Pre-theater, pre-concert, well, the food options inside the Lincoln Center buildings keep improving, but our choice is Bar Boulud, not inside the complexe but across the street and owned by Daniel Boulud - the closest to a bistrot cum bar à vins that you'll find in that area. Nearby, M. Boulud also has a "southern French" place, Boulud Sud, which I find overpriced and insipid.
Bar Boulud
Cherche Midi

Artisanal was sold recently, prices went up, quality of service went down. Took a friend to lunch, was embarrassed.

"French-inflected" is a word that turns up in a lot of local restaurant reviews. In this loose category, I like Élan, and have gone back several times.

Two newer places that I think have real possibilities but aren't quite ready for prime time are Auguste and Chevalier. Chevalier opened recently in the new Baccarat Hotel, and as you may imagine, the table settings and the crystal are magnificent. The first time we tried it we just loved the food. However, when we went back, things didn't measure up to our first experience, so we decided to wait and let them settle in before deciding whether to return. Actually, this is another example of Blur, the menu is very dressy, and yet all the PR describes it as a brasserie.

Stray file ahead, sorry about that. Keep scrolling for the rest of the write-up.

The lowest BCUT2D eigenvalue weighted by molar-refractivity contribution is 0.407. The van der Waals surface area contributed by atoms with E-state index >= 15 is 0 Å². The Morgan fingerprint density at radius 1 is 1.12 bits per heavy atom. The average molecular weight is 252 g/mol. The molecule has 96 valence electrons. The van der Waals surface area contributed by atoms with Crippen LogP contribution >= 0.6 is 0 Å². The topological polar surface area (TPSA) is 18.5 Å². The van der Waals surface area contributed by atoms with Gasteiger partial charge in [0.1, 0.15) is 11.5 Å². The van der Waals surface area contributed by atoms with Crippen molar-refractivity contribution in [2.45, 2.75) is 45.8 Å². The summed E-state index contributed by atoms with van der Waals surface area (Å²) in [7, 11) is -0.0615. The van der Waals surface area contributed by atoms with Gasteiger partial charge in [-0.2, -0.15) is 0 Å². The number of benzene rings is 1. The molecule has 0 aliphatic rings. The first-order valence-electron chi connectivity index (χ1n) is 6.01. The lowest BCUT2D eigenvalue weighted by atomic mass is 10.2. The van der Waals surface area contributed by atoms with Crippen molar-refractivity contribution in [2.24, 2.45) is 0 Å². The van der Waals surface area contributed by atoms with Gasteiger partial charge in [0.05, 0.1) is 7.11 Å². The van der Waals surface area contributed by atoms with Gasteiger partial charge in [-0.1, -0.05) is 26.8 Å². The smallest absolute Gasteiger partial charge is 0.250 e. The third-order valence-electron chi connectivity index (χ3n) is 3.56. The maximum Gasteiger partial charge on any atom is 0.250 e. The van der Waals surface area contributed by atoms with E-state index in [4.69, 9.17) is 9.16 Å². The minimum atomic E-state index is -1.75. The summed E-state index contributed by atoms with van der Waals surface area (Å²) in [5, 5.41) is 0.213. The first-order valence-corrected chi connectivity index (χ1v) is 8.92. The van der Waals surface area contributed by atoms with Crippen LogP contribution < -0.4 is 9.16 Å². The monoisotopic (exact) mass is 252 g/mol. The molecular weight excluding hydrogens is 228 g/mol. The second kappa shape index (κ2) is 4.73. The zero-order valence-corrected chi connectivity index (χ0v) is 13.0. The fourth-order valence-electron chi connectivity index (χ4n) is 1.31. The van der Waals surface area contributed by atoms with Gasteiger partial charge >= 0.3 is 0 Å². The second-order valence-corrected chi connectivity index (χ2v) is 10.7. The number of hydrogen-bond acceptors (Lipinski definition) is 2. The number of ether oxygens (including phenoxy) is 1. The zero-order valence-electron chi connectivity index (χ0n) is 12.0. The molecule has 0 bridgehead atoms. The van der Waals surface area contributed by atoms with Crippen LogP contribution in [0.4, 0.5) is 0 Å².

Speaking of the Blur, there's a spot called Match 65, which describes itself as a brasserie. A brasserie is the one thing it's definitely not. It's a tiny place, might pass for a bistrot in dim light, if you don't eat the food. Himself gave it a low B minus and would prefer not to go back.

Auguste, newly opened on Lexington Avenue after it lost its lease on Bleeker Street, is close to being a real bistro, and we thought we'd made a great discovery on our first visit. It didn't withstand a second visit, there was chaos in the kitchen (orders got lost, food arrived cold, that kind of chaos), so again we're letting it settle in some more.

Finally, on East 79th Street, there's a place called Quatorze that lots of people, including Himself, love. I'm not a fan, but this place has a lot of very vocal supporters, so I'm including it. But conscience insists that I disclose that one night I ordered calf's liver and it was adequately prepared, but for the accompanying sauce which was exactly the same as that which accompanied Himself's steak. He advises visitors to stick to the cassoulet and the roast chicken.